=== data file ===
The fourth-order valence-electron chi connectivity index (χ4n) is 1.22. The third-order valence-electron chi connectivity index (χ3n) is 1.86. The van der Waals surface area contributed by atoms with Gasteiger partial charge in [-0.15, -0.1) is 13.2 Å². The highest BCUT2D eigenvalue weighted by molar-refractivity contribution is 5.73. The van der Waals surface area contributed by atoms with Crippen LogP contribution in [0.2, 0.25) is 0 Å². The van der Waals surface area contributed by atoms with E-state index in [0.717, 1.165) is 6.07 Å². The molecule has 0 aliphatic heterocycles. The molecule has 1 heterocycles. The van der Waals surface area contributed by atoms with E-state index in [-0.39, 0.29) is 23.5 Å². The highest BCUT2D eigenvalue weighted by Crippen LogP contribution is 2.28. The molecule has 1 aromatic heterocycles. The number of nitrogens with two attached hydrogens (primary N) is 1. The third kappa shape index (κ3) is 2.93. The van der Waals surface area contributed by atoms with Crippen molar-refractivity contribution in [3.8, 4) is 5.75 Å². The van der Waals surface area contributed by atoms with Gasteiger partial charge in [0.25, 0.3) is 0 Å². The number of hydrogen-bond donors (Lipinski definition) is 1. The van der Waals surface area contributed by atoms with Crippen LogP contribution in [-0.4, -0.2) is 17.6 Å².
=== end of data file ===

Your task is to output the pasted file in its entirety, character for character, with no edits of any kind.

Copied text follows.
The fourth-order valence-electron chi connectivity index (χ4n) is 1.22. The third-order valence-electron chi connectivity index (χ3n) is 1.86. The van der Waals surface area contributed by atoms with Gasteiger partial charge in [-0.15, -0.1) is 13.2 Å². The highest BCUT2D eigenvalue weighted by molar-refractivity contribution is 5.73. The van der Waals surface area contributed by atoms with Crippen LogP contribution in [0.2, 0.25) is 0 Å². The van der Waals surface area contributed by atoms with E-state index in [0.717, 1.165) is 6.07 Å². The molecule has 0 aliphatic heterocycles. The molecule has 1 heterocycles. The van der Waals surface area contributed by atoms with E-state index in [-0.39, 0.29) is 23.5 Å². The highest BCUT2D eigenvalue weighted by Crippen LogP contribution is 2.28. The molecule has 1 aromatic heterocycles. The number of nitrogens with two attached hydrogens (primary N) is 1. The third kappa shape index (κ3) is 2.93. The van der Waals surface area contributed by atoms with Crippen molar-refractivity contribution in [3.8, 4) is 5.75 Å². The van der Waals surface area contributed by atoms with Gasteiger partial charge in [0.25, 0.3) is 0 Å². The number of hydrogen-bond donors (Lipinski definition) is 1. The van der Waals surface area contributed by atoms with Crippen LogP contribution in [-0.4, -0.2) is 17.6 Å².